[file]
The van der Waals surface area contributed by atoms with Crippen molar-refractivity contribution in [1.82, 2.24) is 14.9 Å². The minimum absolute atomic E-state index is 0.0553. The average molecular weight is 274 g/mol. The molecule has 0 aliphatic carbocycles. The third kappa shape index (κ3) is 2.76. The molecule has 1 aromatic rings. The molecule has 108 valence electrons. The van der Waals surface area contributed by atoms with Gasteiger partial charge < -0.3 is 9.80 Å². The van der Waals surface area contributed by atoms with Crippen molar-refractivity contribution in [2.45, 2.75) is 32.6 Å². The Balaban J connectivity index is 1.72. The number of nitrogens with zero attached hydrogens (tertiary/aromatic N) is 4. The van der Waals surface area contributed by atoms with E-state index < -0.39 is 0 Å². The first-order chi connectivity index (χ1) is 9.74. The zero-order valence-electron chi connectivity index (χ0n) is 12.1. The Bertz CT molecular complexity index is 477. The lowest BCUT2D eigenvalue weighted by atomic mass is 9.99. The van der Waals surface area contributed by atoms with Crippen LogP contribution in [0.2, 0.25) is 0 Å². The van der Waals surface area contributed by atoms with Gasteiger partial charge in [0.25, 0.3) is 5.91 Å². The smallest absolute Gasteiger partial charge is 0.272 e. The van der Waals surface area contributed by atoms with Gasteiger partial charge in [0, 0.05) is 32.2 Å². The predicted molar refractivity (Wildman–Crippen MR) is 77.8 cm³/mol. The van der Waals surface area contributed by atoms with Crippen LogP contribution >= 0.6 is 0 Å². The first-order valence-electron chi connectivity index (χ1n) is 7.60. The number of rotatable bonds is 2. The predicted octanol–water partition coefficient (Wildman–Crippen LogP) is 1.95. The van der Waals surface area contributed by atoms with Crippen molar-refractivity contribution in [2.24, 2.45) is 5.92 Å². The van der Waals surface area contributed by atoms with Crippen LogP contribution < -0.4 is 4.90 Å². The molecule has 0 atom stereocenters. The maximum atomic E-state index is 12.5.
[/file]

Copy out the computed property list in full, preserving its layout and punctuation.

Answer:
The van der Waals surface area contributed by atoms with Crippen molar-refractivity contribution in [1.82, 2.24) is 14.9 Å². The minimum absolute atomic E-state index is 0.0553. The average molecular weight is 274 g/mol. The molecule has 0 aliphatic carbocycles. The third kappa shape index (κ3) is 2.76. The molecule has 1 aromatic rings. The molecule has 108 valence electrons. The van der Waals surface area contributed by atoms with Gasteiger partial charge < -0.3 is 9.80 Å². The van der Waals surface area contributed by atoms with Crippen molar-refractivity contribution in [2.45, 2.75) is 32.6 Å². The Balaban J connectivity index is 1.72. The number of nitrogens with zero attached hydrogens (tertiary/aromatic N) is 4. The van der Waals surface area contributed by atoms with E-state index < -0.39 is 0 Å². The first-order chi connectivity index (χ1) is 9.74. The zero-order valence-electron chi connectivity index (χ0n) is 12.1. The Bertz CT molecular complexity index is 477. The lowest BCUT2D eigenvalue weighted by atomic mass is 9.99. The van der Waals surface area contributed by atoms with Crippen LogP contribution in [0.2, 0.25) is 0 Å². The van der Waals surface area contributed by atoms with Gasteiger partial charge in [0.25, 0.3) is 5.91 Å². The smallest absolute Gasteiger partial charge is 0.272 e. The van der Waals surface area contributed by atoms with Gasteiger partial charge in [0, 0.05) is 32.2 Å². The predicted molar refractivity (Wildman–Crippen MR) is 77.8 cm³/mol. The van der Waals surface area contributed by atoms with Crippen LogP contribution >= 0.6 is 0 Å². The first-order valence-electron chi connectivity index (χ1n) is 7.60. The number of rotatable bonds is 2. The predicted octanol–water partition coefficient (Wildman–Crippen LogP) is 1.95. The van der Waals surface area contributed by atoms with Crippen molar-refractivity contribution in [2.24, 2.45) is 5.92 Å². The van der Waals surface area contributed by atoms with Crippen LogP contribution < -0.4 is 4.90 Å². The molecule has 0 atom stereocenters. The maximum atomic E-state index is 12.5.